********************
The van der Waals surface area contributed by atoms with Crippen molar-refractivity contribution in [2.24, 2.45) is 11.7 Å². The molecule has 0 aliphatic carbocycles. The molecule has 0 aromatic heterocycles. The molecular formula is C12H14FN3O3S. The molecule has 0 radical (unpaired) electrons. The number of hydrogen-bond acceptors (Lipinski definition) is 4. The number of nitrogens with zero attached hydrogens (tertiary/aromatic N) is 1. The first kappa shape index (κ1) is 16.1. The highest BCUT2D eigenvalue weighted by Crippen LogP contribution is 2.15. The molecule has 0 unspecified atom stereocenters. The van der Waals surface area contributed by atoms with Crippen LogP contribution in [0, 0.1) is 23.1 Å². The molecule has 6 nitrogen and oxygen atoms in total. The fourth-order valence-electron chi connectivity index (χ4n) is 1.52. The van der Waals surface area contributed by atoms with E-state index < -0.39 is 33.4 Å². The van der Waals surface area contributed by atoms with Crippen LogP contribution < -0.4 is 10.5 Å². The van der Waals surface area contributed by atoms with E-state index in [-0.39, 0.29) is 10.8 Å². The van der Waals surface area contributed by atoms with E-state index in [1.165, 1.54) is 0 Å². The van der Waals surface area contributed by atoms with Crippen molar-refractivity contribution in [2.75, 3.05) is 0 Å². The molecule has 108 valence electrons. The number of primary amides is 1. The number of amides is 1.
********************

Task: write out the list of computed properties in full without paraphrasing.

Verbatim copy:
The van der Waals surface area contributed by atoms with Crippen molar-refractivity contribution in [2.24, 2.45) is 11.7 Å². The molecule has 0 aliphatic carbocycles. The molecule has 0 aromatic heterocycles. The molecular formula is C12H14FN3O3S. The molecule has 0 radical (unpaired) electrons. The number of hydrogen-bond acceptors (Lipinski definition) is 4. The number of nitrogens with zero attached hydrogens (tertiary/aromatic N) is 1. The first kappa shape index (κ1) is 16.1. The highest BCUT2D eigenvalue weighted by Crippen LogP contribution is 2.15. The molecule has 0 unspecified atom stereocenters. The van der Waals surface area contributed by atoms with Crippen LogP contribution in [0, 0.1) is 23.1 Å². The molecule has 6 nitrogen and oxygen atoms in total. The fourth-order valence-electron chi connectivity index (χ4n) is 1.52. The van der Waals surface area contributed by atoms with E-state index < -0.39 is 33.4 Å². The van der Waals surface area contributed by atoms with Crippen LogP contribution < -0.4 is 10.5 Å². The van der Waals surface area contributed by atoms with E-state index in [-0.39, 0.29) is 10.8 Å². The van der Waals surface area contributed by atoms with E-state index in [1.165, 1.54) is 0 Å². The van der Waals surface area contributed by atoms with Crippen molar-refractivity contribution in [2.75, 3.05) is 0 Å². The molecule has 108 valence electrons. The number of primary amides is 1. The number of amides is 1.